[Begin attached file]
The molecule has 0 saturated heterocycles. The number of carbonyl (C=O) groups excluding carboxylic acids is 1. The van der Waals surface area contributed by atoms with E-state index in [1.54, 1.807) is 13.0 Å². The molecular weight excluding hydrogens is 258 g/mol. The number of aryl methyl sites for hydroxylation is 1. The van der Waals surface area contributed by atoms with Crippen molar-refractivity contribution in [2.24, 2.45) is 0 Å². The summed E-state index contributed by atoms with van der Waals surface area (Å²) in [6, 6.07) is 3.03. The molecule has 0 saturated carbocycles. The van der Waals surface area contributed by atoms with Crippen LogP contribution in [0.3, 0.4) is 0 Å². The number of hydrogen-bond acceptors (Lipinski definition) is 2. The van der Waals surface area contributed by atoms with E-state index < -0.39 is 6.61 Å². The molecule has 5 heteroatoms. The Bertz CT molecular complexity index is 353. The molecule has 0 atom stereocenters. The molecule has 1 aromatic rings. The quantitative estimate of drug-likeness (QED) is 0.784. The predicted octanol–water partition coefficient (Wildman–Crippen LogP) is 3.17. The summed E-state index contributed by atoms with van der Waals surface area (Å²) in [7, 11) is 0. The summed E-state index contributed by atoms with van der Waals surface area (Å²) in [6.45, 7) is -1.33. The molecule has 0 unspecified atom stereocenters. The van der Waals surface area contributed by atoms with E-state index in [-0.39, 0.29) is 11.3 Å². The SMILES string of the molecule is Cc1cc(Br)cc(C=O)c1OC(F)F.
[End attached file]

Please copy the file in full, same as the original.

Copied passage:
The molecule has 0 saturated heterocycles. The number of carbonyl (C=O) groups excluding carboxylic acids is 1. The van der Waals surface area contributed by atoms with E-state index in [1.54, 1.807) is 13.0 Å². The molecular weight excluding hydrogens is 258 g/mol. The number of aryl methyl sites for hydroxylation is 1. The van der Waals surface area contributed by atoms with Crippen molar-refractivity contribution in [2.24, 2.45) is 0 Å². The summed E-state index contributed by atoms with van der Waals surface area (Å²) in [6, 6.07) is 3.03. The molecule has 0 saturated carbocycles. The van der Waals surface area contributed by atoms with Crippen LogP contribution in [0.3, 0.4) is 0 Å². The number of hydrogen-bond acceptors (Lipinski definition) is 2. The van der Waals surface area contributed by atoms with E-state index < -0.39 is 6.61 Å². The molecule has 5 heteroatoms. The Bertz CT molecular complexity index is 353. The molecule has 0 atom stereocenters. The molecule has 1 aromatic rings. The quantitative estimate of drug-likeness (QED) is 0.784. The predicted octanol–water partition coefficient (Wildman–Crippen LogP) is 3.17. The summed E-state index contributed by atoms with van der Waals surface area (Å²) in [7, 11) is 0. The summed E-state index contributed by atoms with van der Waals surface area (Å²) in [6.45, 7) is -1.33. The molecule has 0 unspecified atom stereocenters. The van der Waals surface area contributed by atoms with E-state index in [-0.39, 0.29) is 11.3 Å². The SMILES string of the molecule is Cc1cc(Br)cc(C=O)c1OC(F)F.